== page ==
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Scientists Complete Annual Gulf of Maine Sampling to Inform 2021 Red Tide Forecast

Published on: 11/10/2020
Primary Contact(s): terry.mctigue@noaa.gov

Preparing for another station of CTD profiling and sediment coring on NOAA Ship Henry B. Bigelow. Credit: Steve Kibler, NOAA NCCOS.

NCCOS scientists and their partners recently completed the annual Gulf of Maine cyst sampling cruise aboard NOAA Ship Henry B. Bigelow (October 8–16, 2020). The research cruise is conducted each fall to measure Alexandrium catenella cyst abundance in seafloor sediment samples, data that are used to inform the following spring’s red tide forecast for the Gulf of Maine. The nine-day cruise adhered to COVID-19 prevention protocols.

Alexandrium catenella is a dinoflagellate species that survives the cold winter months by forming dormant seed-like cysts that accumulate in the region’s ocean sediments each autumn. When water temperatures warm in the spring, the cysts germinate into flagellated adults that repopulate the water column and are transported to new areas by ocean currents. Blooms of Alexandrium catenella produce toxins that can cause paralytic shellfish poisoning in people who consume tainted shellfish. The annual red tide forecast enables proactive responses to protect public health and coastal economies.

In partnership with researchers from the Woods Hole Oceanographic Institution (WHOI), NCCOS scientists collected sediment samples and conductivity, temperature, and depth (CTD) data along an array of 53 stations throughout the Gulf of Maine between Cape Cod and the U.S.–Canadian border.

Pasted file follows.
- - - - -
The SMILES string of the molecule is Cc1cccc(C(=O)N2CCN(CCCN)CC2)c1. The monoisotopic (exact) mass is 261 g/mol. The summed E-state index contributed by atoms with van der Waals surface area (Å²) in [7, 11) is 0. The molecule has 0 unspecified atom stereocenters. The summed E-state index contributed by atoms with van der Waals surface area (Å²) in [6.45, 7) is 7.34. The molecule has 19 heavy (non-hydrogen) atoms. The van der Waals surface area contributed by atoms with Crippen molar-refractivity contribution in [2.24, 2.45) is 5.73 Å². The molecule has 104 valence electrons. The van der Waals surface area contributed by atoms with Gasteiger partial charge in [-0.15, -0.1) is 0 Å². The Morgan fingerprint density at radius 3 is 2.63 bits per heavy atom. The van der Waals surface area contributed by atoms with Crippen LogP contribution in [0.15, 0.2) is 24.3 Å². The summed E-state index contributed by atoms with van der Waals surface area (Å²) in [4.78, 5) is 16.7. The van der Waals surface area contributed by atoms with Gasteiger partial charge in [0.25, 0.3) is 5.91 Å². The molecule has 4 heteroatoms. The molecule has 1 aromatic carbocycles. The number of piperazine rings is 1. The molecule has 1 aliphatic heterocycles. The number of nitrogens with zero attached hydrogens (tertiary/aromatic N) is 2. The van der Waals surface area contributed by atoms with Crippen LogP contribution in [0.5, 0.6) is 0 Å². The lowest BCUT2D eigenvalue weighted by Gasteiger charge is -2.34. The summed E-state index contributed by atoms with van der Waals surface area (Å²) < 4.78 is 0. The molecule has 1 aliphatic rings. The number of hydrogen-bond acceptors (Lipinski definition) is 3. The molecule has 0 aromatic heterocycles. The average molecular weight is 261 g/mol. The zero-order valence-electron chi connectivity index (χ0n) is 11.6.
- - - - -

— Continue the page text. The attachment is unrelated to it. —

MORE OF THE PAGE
Andrew Meredith of NCCOS (left) and Dave Kulis (WHOI) remove a Craib Corer sediment sample on the 2020 Gulf of Maine Alexandrium cyst sampling cruise. Credit: NOAA.

The team processed the sediment samples on board the ship to collect the cysts. The cysts in each sample will then be counted under a microscope at the NCCOS Beaufort Laboratory in Beaufort, North Carolina. A map of the distribution and abundance of cysts will be used in a model along with physical parameters collected via CTD casts at each station and in-season meteorological data to produce the harmful algal bloom forecast model for the Gulf of Maine spring 2021 forecast. Subsamples taken from the same cores of sediment will also be used to investigate molecular methods that may replace visual counting of cysts and speed up the cyst quantification process.

To successfully and safely undertake the cruise, the researchers observed strict COVID-19 anti-viral transmission protocols. These included a pre-cruise staff quarantine, pre-cruise COVID testing, a reduced scientific staff, mask wearing, single occupancy berths, no eating or congregating on the mess deck or lounges, social distancing as much as possible, no dockside mooring, and passenger embarking and debarking by small boat.

In Bigelow’s wet lab, NCCOS’s David Kidwell (left) and Steve Kibler prepare a sediment sample for cyst processing. Credit: NOAA.

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